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Travel Log - Arkansas
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Arkansas, May 25 - 26

Sign in Tennessee:  "Davy Crockett Motel & Body Boutique Tanning Salon"  Do you remember the words to the "Davy Crockett" song?  "Born on a mountaintop in Tennessee, greenest state in the land of the free, killed him a _______(what?) when he was only ____ (how old?)"

One last parting observation about Elvis--he may have been into drugs because of the interior decorating at Graceland.  You see it, you'll need drugs too. 

Sign in Loneke, Arkansas:  "Fleamarket and pageant wear." (You can't make this stuff up.)

Sign on country road (Arkansas):  "Toltec Baptist Church" (Isn't this a bit of a contradiciton?  The Toltecs were pagans and into sacrifices, etc.)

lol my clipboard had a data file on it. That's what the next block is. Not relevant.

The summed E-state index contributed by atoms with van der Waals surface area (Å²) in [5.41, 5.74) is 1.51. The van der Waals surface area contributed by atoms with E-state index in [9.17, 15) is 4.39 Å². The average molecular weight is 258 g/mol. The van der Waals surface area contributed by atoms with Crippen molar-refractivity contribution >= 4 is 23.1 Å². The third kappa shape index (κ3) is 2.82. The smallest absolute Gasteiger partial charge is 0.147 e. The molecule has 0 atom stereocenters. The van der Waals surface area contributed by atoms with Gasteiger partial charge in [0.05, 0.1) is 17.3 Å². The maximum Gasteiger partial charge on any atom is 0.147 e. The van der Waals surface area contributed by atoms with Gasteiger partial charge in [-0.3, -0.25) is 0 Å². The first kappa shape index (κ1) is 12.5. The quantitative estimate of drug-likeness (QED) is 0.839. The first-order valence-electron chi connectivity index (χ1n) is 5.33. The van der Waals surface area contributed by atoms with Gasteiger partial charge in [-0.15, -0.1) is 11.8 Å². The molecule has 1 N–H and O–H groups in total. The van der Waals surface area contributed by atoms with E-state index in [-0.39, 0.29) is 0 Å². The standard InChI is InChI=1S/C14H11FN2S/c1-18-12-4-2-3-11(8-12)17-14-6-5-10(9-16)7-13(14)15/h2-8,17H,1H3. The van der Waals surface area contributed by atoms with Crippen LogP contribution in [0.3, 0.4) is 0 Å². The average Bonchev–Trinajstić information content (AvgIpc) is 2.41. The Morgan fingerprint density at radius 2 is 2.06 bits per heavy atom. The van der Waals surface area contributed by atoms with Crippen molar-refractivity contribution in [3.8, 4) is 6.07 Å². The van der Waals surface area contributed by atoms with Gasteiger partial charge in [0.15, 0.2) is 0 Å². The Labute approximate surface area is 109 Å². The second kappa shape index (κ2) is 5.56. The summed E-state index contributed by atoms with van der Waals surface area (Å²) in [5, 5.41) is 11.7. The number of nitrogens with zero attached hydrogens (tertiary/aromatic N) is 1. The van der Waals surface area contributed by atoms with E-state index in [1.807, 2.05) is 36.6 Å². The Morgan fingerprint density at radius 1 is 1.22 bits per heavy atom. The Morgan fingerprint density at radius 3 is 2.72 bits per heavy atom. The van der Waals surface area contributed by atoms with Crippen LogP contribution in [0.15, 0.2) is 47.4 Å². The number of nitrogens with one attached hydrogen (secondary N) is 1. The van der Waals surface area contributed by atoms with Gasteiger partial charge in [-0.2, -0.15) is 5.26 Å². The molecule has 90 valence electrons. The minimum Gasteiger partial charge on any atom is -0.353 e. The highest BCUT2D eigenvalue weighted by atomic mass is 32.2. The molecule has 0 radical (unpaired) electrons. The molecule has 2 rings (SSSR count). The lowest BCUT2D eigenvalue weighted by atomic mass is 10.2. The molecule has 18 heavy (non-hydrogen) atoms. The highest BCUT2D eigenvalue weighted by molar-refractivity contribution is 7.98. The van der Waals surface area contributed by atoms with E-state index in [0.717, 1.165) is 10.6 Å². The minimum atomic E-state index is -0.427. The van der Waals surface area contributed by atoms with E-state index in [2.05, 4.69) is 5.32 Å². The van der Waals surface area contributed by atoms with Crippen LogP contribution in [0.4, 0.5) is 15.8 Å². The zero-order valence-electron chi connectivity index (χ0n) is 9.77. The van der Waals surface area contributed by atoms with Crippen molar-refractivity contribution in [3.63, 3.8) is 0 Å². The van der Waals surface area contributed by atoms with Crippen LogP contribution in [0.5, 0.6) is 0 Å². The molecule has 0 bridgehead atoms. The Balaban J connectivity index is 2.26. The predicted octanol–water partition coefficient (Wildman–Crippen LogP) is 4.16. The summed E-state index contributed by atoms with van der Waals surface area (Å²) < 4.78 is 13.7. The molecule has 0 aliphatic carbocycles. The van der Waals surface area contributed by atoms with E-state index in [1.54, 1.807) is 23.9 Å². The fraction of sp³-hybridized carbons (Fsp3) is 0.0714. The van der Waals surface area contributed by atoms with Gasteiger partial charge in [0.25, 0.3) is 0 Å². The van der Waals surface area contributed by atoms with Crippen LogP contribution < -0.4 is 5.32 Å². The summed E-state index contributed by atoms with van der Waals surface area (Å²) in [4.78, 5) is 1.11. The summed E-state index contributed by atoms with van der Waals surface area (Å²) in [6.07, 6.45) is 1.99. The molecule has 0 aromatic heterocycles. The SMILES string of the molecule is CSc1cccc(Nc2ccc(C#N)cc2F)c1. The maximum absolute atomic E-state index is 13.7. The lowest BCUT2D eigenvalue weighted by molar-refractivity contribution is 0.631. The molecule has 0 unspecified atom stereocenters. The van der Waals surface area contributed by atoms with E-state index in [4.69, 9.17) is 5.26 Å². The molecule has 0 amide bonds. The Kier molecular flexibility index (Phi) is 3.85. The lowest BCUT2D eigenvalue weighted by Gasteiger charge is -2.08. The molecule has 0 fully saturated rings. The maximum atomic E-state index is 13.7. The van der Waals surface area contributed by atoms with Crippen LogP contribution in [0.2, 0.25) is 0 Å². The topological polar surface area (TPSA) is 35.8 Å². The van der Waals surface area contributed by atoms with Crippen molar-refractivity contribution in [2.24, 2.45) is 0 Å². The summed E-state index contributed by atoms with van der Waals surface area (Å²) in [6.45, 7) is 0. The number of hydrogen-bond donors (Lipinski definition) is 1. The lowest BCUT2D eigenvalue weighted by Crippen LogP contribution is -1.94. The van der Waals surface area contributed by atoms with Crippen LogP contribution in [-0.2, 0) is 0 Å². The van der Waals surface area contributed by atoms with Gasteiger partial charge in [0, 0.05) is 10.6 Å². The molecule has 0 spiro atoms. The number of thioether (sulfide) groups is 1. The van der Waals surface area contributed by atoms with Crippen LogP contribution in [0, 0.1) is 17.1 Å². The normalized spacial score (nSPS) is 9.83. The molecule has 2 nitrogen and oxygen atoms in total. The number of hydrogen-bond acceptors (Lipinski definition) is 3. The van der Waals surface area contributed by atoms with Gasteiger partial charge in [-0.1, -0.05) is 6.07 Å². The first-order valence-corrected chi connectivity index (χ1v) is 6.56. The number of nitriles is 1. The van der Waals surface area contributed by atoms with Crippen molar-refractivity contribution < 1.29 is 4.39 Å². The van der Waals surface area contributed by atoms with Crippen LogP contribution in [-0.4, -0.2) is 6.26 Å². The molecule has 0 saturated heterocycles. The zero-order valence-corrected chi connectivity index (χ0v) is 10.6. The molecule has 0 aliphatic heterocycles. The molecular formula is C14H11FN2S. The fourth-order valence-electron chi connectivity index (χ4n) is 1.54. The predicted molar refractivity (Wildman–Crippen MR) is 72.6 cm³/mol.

Was traveling behind a pick up truck when one of the tires on his trailer exploded.  Not much of an event if you're in a normal passenger car but sort of interesting when rubber schrapnel jumps 20 feet in the air and then starts to come down in your cockpit.  Dodged the stuff and continued on asking the driver if he needed help.  He looked bored, like this happens all the time and shook his head.

Outside of Carlisle, Arkansas you can find a real life drive in restaurant complete with car hops.  This is Sonic country for those of you who thought that drive ins were just for nostalgia.  Met Josh from Hazen, Arkansas who was unabashedly in love with Seno and said the one thing people should know about his state is:  "the weather is never the same...you don't like the weather, wait 10 minutes, it'll change."  I also found a food thing I haven't seen before:  PANCAKE ON A STICK.  So next time you're hungry and on Highway 40 or 70, stop by and see Josh (he's the one in the red shirt) (they all wear red shirts, it's a Sonic thing) and tell him Alyce sent you.  He waved and said "take care and God bless".  Now isn't that a nice Southern thing to hear?